Covid-19 hospital admission rates for people aged 75 and over in England have jumped to their highest level for more than a year, figures show.
New cases of the virus are also estimated to be increasing among all age groups in all regions, with health chiefs warning numbers are likely to rise further.
Admission rates for hospital patients with Covid-19 in England in both of the oldest age groups, 75 to 84-year-olds and people 85 and over, are now at their highest since mid-January 2021, when the second wave of the virus was at its peak.
The rate for over-85s stood at 178.3 per 100,000 people last week, up from 137.0 the previous week, while for people aged 75 to 84 it was 74.3, up from 59.8.
Rates among other age groups were lower, though all showed a week-on-week increase, according to the UK Health Security Agency (HSA).
The overall Covid-19 hospital admission rate in England stood at 17.9 per 100,000, up from 14.1 and the highest since the week to January 16, 2022.
Dr Susan Hopkins, HSA chief medical adviser, said the figures are “a reminder to us all that the pandemic is not over”.
She added: “Hospital admissions and cases of Covid-19 have continued to rise and we can expect to see further increases before we start to see a decline.
“Vaccination is the key to staying safe from serious illness and it’s vital that everyone gets all of their recommended doses.
“Wearing a face covering in crowded or enclosed spaces, socialising outside where possible, and always observing good hand hygiene will also help to reduce the spread of Covid-19.
“Anyone with symptoms or a positive test should limit their contact with others as much as possible.”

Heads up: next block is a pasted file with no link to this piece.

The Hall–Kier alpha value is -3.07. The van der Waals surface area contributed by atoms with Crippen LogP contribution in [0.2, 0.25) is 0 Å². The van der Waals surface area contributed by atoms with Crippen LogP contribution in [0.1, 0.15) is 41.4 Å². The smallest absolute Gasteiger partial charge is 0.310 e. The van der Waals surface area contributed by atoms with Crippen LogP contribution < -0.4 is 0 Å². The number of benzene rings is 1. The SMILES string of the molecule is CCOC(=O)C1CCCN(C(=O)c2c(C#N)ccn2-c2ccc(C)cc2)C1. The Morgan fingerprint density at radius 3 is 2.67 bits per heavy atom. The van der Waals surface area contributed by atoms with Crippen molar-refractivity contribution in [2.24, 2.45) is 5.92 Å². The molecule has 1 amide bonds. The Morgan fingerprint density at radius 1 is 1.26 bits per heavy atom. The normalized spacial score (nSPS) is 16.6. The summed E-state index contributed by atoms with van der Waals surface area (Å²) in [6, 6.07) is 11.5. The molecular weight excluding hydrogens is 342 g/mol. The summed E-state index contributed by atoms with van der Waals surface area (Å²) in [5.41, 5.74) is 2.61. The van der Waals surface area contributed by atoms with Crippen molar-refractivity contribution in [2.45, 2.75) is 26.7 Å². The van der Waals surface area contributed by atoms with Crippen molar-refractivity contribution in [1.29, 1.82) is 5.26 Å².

Case rates among people aged 50 and over are estimated by the HSA to have climbed back to levels last seen in early January this year, at the peak of the wave caused by the original Omicron variant.
The current surge in infections is being driven by the Omicron BA.2 variant – a more transmissible form of the virus.
But other factors might be contributing to the trend, including “the gradual increase in social contacts over recent weeks and the ending of legal requirements for self-isolation”, the HSA said.
Rates for younger age groups are also increasing and are estimated to be at levels last recorded in early February.
A total of 13,602 people with Covid-19 were in hospital in England as of 8am on March 24, up 20% week-on-week and the highest number since January 27, according to NHS England.
But two regions – south-west and south-east England – are now recording patient levels last seen in February 2021, surpassing the peaks reached in the Omicron wave at the start of this year.
A third region, eastern England, is close to overtaking its Omicron peak.
Separate data published on Thursday by NHS England shows just over half of all Covid-19 patients in hospital trusts in England (55%) are being treated primarily for something else, a figure that is broadly unchanged on the last few weeks.
All patients who have tested positive for Covid-19 need to be treated separately from those who do not have the virus, regardless of whether they are in hospital primarily for Covid or not.
But the proportion of patients who are in hospital “with” Covid-19 rather than “for” it continues to be much higher than it was for most of last year, when the figure stood at around 25%.